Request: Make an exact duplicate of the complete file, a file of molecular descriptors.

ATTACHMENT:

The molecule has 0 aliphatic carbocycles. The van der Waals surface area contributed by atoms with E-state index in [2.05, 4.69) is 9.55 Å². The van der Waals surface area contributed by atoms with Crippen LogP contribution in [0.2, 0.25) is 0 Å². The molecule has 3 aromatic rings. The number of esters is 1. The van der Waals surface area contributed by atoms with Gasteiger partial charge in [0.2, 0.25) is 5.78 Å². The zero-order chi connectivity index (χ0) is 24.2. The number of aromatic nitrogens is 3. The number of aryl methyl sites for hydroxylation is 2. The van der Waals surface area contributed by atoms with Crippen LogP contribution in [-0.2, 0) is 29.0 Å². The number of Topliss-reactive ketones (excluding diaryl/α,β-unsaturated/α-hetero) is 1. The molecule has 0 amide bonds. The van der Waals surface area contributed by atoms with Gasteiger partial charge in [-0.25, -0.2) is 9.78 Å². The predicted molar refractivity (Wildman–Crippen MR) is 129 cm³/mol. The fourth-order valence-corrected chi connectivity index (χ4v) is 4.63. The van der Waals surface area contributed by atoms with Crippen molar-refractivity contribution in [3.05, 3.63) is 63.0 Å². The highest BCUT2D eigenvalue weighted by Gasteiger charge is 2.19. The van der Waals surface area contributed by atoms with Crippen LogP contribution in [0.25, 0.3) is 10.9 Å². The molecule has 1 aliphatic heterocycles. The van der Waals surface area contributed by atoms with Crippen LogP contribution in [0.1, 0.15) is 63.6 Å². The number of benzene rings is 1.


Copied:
The molecule has 0 aliphatic carbocycles. The van der Waals surface area contributed by atoms with E-state index in [2.05, 4.69) is 9.55 Å². The van der Waals surface area contributed by atoms with Crippen LogP contribution in [0.2, 0.25) is 0 Å². The molecule has 3 aromatic rings. The number of esters is 1. The van der Waals surface area contributed by atoms with Gasteiger partial charge in [0.2, 0.25) is 5.78 Å². The zero-order chi connectivity index (χ0) is 24.2. The number of aromatic nitrogens is 3. The number of aryl methyl sites for hydroxylation is 2. The van der Waals surface area contributed by atoms with Crippen LogP contribution in [-0.2, 0) is 29.0 Å². The number of Topliss-reactive ketones (excluding diaryl/α,β-unsaturated/α-hetero) is 1. The molecule has 0 amide bonds. The van der Waals surface area contributed by atoms with Gasteiger partial charge in [-0.25, -0.2) is 9.78 Å². The predicted molar refractivity (Wildman–Crippen MR) is 129 cm³/mol. The fourth-order valence-corrected chi connectivity index (χ4v) is 4.63. The van der Waals surface area contributed by atoms with Crippen molar-refractivity contribution in [3.05, 3.63) is 63.0 Å². The highest BCUT2D eigenvalue weighted by Gasteiger charge is 2.19. The van der Waals surface area contributed by atoms with Crippen LogP contribution in [0.25, 0.3) is 10.9 Å². The molecule has 1 aliphatic heterocycles. The van der Waals surface area contributed by atoms with Crippen LogP contribution in [0.1, 0.15) is 63.6 Å². The number of benzene rings is 1.